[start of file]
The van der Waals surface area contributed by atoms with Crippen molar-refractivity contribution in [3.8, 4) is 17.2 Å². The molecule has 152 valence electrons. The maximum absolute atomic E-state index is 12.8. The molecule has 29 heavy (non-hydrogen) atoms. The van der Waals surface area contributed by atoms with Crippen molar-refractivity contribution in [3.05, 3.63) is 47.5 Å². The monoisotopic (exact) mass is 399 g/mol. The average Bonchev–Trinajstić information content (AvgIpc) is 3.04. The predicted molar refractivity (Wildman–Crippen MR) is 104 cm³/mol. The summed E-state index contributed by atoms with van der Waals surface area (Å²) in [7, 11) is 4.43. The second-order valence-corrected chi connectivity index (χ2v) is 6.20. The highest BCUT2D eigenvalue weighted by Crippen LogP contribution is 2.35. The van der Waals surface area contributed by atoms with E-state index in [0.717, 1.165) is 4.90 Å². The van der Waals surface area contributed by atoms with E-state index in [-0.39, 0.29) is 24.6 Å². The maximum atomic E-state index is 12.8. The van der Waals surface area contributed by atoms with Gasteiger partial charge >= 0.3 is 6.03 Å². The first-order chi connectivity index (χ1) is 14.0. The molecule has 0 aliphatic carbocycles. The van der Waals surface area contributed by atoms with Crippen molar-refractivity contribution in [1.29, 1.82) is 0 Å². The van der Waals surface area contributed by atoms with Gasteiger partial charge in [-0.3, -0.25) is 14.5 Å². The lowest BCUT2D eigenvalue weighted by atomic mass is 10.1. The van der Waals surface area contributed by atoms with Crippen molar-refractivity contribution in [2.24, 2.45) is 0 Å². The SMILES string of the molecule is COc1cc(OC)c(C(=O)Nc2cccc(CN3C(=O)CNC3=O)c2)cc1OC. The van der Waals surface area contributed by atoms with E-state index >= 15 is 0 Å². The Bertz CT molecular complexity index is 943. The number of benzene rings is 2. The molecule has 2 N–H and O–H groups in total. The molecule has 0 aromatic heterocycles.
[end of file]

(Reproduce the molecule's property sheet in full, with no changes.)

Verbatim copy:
The van der Waals surface area contributed by atoms with Crippen molar-refractivity contribution in [3.8, 4) is 17.2 Å². The molecule has 152 valence electrons. The maximum absolute atomic E-state index is 12.8. The molecule has 29 heavy (non-hydrogen) atoms. The van der Waals surface area contributed by atoms with Crippen molar-refractivity contribution in [3.05, 3.63) is 47.5 Å². The monoisotopic (exact) mass is 399 g/mol. The average Bonchev–Trinajstić information content (AvgIpc) is 3.04. The predicted molar refractivity (Wildman–Crippen MR) is 104 cm³/mol. The summed E-state index contributed by atoms with van der Waals surface area (Å²) in [7, 11) is 4.43. The second-order valence-corrected chi connectivity index (χ2v) is 6.20. The highest BCUT2D eigenvalue weighted by Crippen LogP contribution is 2.35. The van der Waals surface area contributed by atoms with E-state index in [0.717, 1.165) is 4.90 Å². The van der Waals surface area contributed by atoms with E-state index in [-0.39, 0.29) is 24.6 Å². The maximum atomic E-state index is 12.8. The van der Waals surface area contributed by atoms with Gasteiger partial charge >= 0.3 is 6.03 Å². The first-order chi connectivity index (χ1) is 14.0. The molecule has 0 aliphatic carbocycles. The van der Waals surface area contributed by atoms with Crippen molar-refractivity contribution in [1.29, 1.82) is 0 Å². The van der Waals surface area contributed by atoms with Gasteiger partial charge in [-0.3, -0.25) is 14.5 Å². The lowest BCUT2D eigenvalue weighted by atomic mass is 10.1. The van der Waals surface area contributed by atoms with Crippen molar-refractivity contribution in [2.24, 2.45) is 0 Å². The SMILES string of the molecule is COc1cc(OC)c(C(=O)Nc2cccc(CN3C(=O)CNC3=O)c2)cc1OC. The van der Waals surface area contributed by atoms with E-state index >= 15 is 0 Å². The Bertz CT molecular complexity index is 943. The number of benzene rings is 2. The molecule has 2 N–H and O–H groups in total. The molecule has 0 aromatic heterocycles.